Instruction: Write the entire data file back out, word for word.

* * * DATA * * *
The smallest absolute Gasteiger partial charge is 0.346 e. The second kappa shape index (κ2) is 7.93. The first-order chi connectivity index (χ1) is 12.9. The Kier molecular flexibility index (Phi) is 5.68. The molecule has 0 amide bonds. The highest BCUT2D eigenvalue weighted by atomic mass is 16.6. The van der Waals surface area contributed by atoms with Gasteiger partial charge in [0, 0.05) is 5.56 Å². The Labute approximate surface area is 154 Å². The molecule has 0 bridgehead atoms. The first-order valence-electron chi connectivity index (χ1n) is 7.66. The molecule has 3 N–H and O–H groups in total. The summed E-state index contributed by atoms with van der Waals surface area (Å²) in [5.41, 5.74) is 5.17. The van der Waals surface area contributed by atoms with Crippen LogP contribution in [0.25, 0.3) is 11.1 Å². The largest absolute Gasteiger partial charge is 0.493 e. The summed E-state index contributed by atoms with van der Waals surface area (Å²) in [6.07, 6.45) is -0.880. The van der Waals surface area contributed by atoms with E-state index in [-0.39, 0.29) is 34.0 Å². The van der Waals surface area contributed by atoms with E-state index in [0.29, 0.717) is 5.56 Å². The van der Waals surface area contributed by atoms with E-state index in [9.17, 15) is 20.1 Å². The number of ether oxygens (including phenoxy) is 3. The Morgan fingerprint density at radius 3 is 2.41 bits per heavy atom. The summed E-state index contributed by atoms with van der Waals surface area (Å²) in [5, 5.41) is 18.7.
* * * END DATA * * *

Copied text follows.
The smallest absolute Gasteiger partial charge is 0.346 e. The second kappa shape index (κ2) is 7.93. The first-order chi connectivity index (χ1) is 12.9. The Kier molecular flexibility index (Phi) is 5.68. The molecule has 0 amide bonds. The highest BCUT2D eigenvalue weighted by atomic mass is 16.6. The van der Waals surface area contributed by atoms with Gasteiger partial charge in [0, 0.05) is 5.56 Å². The Labute approximate surface area is 154 Å². The molecule has 0 bridgehead atoms. The first-order valence-electron chi connectivity index (χ1n) is 7.66. The molecule has 3 N–H and O–H groups in total. The summed E-state index contributed by atoms with van der Waals surface area (Å²) in [5.41, 5.74) is 5.17. The van der Waals surface area contributed by atoms with Crippen LogP contribution in [0.25, 0.3) is 11.1 Å². The largest absolute Gasteiger partial charge is 0.493 e. The summed E-state index contributed by atoms with van der Waals surface area (Å²) in [6.07, 6.45) is -0.880. The van der Waals surface area contributed by atoms with E-state index in [-0.39, 0.29) is 34.0 Å². The van der Waals surface area contributed by atoms with E-state index in [0.29, 0.717) is 5.56 Å². The van der Waals surface area contributed by atoms with E-state index in [9.17, 15) is 20.1 Å². The number of ether oxygens (including phenoxy) is 3. The Morgan fingerprint density at radius 3 is 2.41 bits per heavy atom. The summed E-state index contributed by atoms with van der Waals surface area (Å²) in [5, 5.41) is 18.7.